Ok I have a linear difference equation, which is as follows:

f_t - f_(t+2) = 2sin(t*(pi/2))

I am not given any conditions. All I am asked to do is solve it.

Printable View

- Apr 28th 2009, 03:03 AMLooNiELinear Difference Equation
Ok I have a linear difference equation, which is as follows:

f_t - f_(t+2) = 2sin(t*(pi/2))

I am not given any conditions. All I am asked to do is solve it. - Apr 28th 2009, 04:10 AMsimplependulum
f(t) = cos[(t-1)*pi/2] + k sin[pi*(t+w)] + c , c,k,w are constants

- Apr 28th 2009, 05:38 AMLooNiE
I'm sorry, but that has completely confused me. I have solved the A.E. and the C.F, which turns out to be A(1)^t + B(-1)^t, but afterwards I get lost. I don't understand how you got that answer and would appreciate some more detail on how you arrived at it. Cheers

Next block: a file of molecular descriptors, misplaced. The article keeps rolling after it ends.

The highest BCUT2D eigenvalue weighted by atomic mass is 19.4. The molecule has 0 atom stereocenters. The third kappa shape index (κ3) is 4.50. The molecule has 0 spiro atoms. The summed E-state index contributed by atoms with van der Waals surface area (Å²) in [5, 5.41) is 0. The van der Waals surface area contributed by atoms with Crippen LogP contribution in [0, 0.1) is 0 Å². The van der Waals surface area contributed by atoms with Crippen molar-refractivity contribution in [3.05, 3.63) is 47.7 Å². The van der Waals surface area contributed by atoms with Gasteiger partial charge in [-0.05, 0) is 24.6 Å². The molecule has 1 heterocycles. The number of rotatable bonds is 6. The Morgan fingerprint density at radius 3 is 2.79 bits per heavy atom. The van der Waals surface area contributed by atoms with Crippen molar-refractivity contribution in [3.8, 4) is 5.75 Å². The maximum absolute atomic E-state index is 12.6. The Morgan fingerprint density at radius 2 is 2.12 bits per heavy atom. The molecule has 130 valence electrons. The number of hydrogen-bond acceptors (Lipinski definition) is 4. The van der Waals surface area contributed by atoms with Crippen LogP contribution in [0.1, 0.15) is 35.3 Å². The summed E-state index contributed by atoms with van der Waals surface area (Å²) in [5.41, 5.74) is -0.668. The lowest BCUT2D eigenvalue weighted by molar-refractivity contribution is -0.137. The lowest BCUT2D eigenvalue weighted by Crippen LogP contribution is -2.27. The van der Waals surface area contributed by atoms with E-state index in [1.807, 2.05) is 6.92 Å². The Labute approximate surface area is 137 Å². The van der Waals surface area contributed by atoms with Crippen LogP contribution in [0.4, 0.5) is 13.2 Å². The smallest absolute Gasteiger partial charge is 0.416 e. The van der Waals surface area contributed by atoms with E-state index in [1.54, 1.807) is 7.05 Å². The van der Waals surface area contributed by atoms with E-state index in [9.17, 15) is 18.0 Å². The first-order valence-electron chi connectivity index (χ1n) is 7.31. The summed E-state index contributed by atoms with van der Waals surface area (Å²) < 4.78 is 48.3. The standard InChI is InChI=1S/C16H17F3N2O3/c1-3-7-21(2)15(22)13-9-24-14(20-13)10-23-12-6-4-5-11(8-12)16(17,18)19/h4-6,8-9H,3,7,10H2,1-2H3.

- Apr 28th 2009, 05:48 AMJester
- Apr 28th 2009, 05:53 AMLooNiE
I believe t is an integer yes.

- Apr 28th 2009, 07:38 AMHallsofIvy
First solve $\displaystyle f(t)- f(t+2)= 0$ which is equivalent to [tex]f(t+2)= f(t). Try a solution of the form $\displaystyle a^t$ so that $\displaystyle f(t+2)= a^{t+2}= a^2a^t$ and the equation becomes $\displaystyle a^2a^t= a^t$ so that $\displaystyle a^2= 1$ and a= 1 or a= -1. The general solution to the "associated homogenous equation" is $\displaystyle C+ D(-1)^t$ exactly as you have.

To find a specific solution to [tex]f(t)- f(t+2)= 2sin((\pi/2)t), try a solution of the form $\displaystyle f(t)= A sin((\pi/2)t)$ so that $\displaystyle f(2t)= A sin((\pi/2)(t+2))= A sin((\pi/2)t+ \pi)= -A sin((\pi/2)t)$ so the equation becomes f(t)- f(t+2)= 2A sin(\pi/2)t)= 2 sin((\pi/2)t) and is satisfied if A= 1.

The solution is $\displaystyle f(t)= C+ D(-1)^t+ sin((\pi/2)t)$.